Health experts have advised Nigerians to watch what they eat, reduce salt intake and constantly monitor their blood pressure (BP) in order to keep hypertension at bay.
The counsel was against the World Hypertension Day which is being celebrated across the world on Wednesday, May 17.
In a telephone conversation with PREMIUM TIMES on Wednesday, Ogah Okechukwu, a consultant cardiologist at the University College Teaching Hospital, UCH, Ibadan, said it was necessary to emphasise the importance of the day to Nigerians.
He said this month has also been designated as the Global May Measurement Month (MMM) initiative to create awareness on the disease and get as many people as possible to check their BP and to educate them on the importance of knowing their health status so as not to be caught unaware by the disease.
“Nigeria is joining the World Hypertension League (WHL) and International Society of Hypertension (ISH) to celebrate World Hypertension Day (WHD) and to conduct a public screening exercises for high blood pressure to get about 25 million people screened”, he said.
“It has begun since the beginning of the month in most public healthcare facilities in the country. All you need to do is to walk in and ask for screening”.
Hypertension, also known as high blood pressure/disease, is one of the cardiovascular diseases that affects the heart.
It is usually referred to as a silent killer because it sometimes does not give any symptoms until it is late or in advanced stage, leading to stroke or heart failure or attack.
According to the World Health Organisation, WHO, hypertension is one of the main contributors to heart disease and stroke – which together make up the world’s number one cause of premature death and disability
Mr. Ogah said the World Hypertension Day was not designated to create fear or stress in people but to educate them on the importance of getting their blood pressure checked and educate them on their diet to prevent the risk of hypertension and reduce hypertension-related death.
“We are using this medium to encourage Nigerians to get tested because hypertension is gradually on the rise in the country. As at 2010, 28.8 million people were living with hypertension in Nigeria and it is expected to rise to 39.1 million by 2030.
“The prevalence rate of high blood pressure in the country is put at about 28 per cent in both male and female population, with 30.7 per cent prevalence in men and 25.2 per cent in female. The unfortunate aspect of the disease is that children too are affected,” he said.
The consultant explained that a study conducted on the disease in Nigeria showed that the North-west had the highest prevalence rate in Nigeria and that as at the 1990’s, the highest blood pressure recorded in the country was in Kano State.
In 2013, WHO called for intensified efforts to prevent and control hypertension worldwide as high blood pressure is estimated to affect more than one in three adults aged 25 and over, or about one billion people.
Researchers estimate that high blood pressure contributes to nearly 9.4 million deaths from cardiovascular disease each year. It also increases the risk of conditions such as kidney failure and blindness.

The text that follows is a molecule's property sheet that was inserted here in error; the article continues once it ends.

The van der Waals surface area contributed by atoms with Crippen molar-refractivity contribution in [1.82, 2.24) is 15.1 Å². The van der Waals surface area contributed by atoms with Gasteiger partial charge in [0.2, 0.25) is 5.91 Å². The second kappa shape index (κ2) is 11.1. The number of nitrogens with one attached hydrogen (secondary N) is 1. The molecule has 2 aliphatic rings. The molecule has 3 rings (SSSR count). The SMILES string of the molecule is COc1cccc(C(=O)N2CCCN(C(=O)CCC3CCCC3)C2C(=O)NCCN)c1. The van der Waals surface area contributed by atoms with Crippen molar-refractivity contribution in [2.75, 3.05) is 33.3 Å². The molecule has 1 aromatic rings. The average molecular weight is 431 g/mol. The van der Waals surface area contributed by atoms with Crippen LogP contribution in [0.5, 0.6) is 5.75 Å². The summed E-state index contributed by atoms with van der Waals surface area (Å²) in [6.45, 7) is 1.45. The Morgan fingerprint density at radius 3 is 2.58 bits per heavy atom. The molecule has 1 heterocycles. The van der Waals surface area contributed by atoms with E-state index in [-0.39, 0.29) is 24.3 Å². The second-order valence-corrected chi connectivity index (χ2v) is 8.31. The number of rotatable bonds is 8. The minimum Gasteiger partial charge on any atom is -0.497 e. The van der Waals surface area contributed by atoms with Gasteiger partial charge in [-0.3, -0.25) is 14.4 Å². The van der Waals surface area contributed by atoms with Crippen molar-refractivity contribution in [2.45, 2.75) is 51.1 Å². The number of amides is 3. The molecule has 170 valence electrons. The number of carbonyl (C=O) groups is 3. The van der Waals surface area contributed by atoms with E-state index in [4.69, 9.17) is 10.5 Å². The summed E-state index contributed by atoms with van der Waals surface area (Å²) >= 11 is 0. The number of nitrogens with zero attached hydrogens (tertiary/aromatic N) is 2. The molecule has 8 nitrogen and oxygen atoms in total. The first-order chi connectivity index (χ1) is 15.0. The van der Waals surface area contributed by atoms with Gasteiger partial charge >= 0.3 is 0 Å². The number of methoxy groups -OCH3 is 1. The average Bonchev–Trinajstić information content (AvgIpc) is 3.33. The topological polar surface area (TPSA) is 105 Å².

Statistics from the global health agency shows that the prevalence of hypertension is highest in Africa (46 per cent of adults) while the Americas have the lowest (35 per cent of adults).
Overall, high-income countries have a lower prevalence of hypertension (35 per cent of adults) than low -and -middle income groups (40 per cent of adults) due to successful multi-sectoral public policies and better access to health care.
Mr. Ogah said early detection of high blood pressure is necessary and crucial in lowering heart attack and stroke.
“We need to make people aware of the need to know their blood pressure, to take it seriously, and to control it”, he stressed.
The consultant attributed the rise in the ailment partly to the lifestyle of many Nigerians as studies have shown that high blood pressure is more prevalent in the urban area than in the rural area.
“Stress is a contributory factor to having high blood pressure. Many people are migrating, moving from the rural areas to the urban areas for greener pastures and in the process go through more stress in their day to day activities.
“Blood pressure is also age related and increases as people get older. The weight of an individual also has a lot to do with the blood pressure, so we advise people to be very active and do lots of exercise to reduce their weight.
“Too much weight increases the risk of hypertension, especially in adults and this is often due to what people eat. Too much fatty food and salt intake has adverse effect on the body”.
Mr. Ogah urged Nigerians to watch their dietary pattern and reduce their intake of salt. They can reduce the risk by eating a balanced diet, more of vegetables and fruits, avoid alcohol and tobacco, and engage in physical activities.
He emphasised that reducing salt intake might increase the risk of hypertension susceptibility in an individual as studies have shown that a black person’s tolerance for salt is not as high as that of the white and that this triggers a reaction in the system which can lead to hypertension.